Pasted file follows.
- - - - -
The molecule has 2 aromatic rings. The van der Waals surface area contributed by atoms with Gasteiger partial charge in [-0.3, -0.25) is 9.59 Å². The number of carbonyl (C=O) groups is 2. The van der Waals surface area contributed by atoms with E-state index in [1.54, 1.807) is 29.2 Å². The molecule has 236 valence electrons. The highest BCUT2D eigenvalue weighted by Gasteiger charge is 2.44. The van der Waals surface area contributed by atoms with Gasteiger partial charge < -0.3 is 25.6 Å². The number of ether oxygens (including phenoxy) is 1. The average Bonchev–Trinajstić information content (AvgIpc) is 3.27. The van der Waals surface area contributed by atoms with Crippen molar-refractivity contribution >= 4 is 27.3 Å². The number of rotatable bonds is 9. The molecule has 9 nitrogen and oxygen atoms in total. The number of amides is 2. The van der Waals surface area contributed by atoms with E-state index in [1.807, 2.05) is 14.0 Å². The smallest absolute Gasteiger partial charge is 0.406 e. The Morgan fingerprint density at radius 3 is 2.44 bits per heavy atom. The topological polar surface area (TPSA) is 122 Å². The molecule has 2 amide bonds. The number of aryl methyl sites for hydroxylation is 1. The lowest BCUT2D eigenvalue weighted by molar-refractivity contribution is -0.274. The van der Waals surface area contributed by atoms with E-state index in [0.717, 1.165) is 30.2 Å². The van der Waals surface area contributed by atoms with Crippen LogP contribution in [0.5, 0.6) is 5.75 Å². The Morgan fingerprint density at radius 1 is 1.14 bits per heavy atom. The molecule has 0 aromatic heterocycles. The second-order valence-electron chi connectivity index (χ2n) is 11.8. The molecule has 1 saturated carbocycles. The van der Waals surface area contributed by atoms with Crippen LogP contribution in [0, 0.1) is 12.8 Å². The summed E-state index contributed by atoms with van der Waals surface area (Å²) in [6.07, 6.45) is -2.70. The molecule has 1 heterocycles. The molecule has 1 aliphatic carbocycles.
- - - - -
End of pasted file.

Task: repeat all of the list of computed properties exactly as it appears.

The molecule has 2 aromatic rings. The van der Waals surface area contributed by atoms with Gasteiger partial charge in [-0.3, -0.25) is 9.59 Å². The number of carbonyl (C=O) groups is 2. The van der Waals surface area contributed by atoms with E-state index in [1.54, 1.807) is 29.2 Å². The molecule has 236 valence electrons. The highest BCUT2D eigenvalue weighted by Gasteiger charge is 2.44. The van der Waals surface area contributed by atoms with Gasteiger partial charge < -0.3 is 25.6 Å². The number of ether oxygens (including phenoxy) is 1. The average Bonchev–Trinajstić information content (AvgIpc) is 3.27. The van der Waals surface area contributed by atoms with Crippen molar-refractivity contribution >= 4 is 27.3 Å². The number of rotatable bonds is 9. The molecule has 9 nitrogen and oxygen atoms in total. The number of amides is 2. The van der Waals surface area contributed by atoms with E-state index in [1.807, 2.05) is 14.0 Å². The smallest absolute Gasteiger partial charge is 0.406 e. The Morgan fingerprint density at radius 3 is 2.44 bits per heavy atom. The topological polar surface area (TPSA) is 122 Å². The molecule has 2 amide bonds. The number of aryl methyl sites for hydroxylation is 1. The lowest BCUT2D eigenvalue weighted by molar-refractivity contribution is -0.274. The van der Waals surface area contributed by atoms with E-state index in [0.717, 1.165) is 30.2 Å². The van der Waals surface area contributed by atoms with Crippen LogP contribution in [0.5, 0.6) is 5.75 Å². The Morgan fingerprint density at radius 1 is 1.14 bits per heavy atom. The molecule has 0 aromatic heterocycles. The second-order valence-electron chi connectivity index (χ2n) is 11.8. The molecule has 1 saturated carbocycles. The van der Waals surface area contributed by atoms with Crippen LogP contribution in [0, 0.1) is 12.8 Å². The summed E-state index contributed by atoms with van der Waals surface area (Å²) in [6.07, 6.45) is -2.70. The molecule has 1 heterocycles. The molecule has 1 aliphatic carbocycles.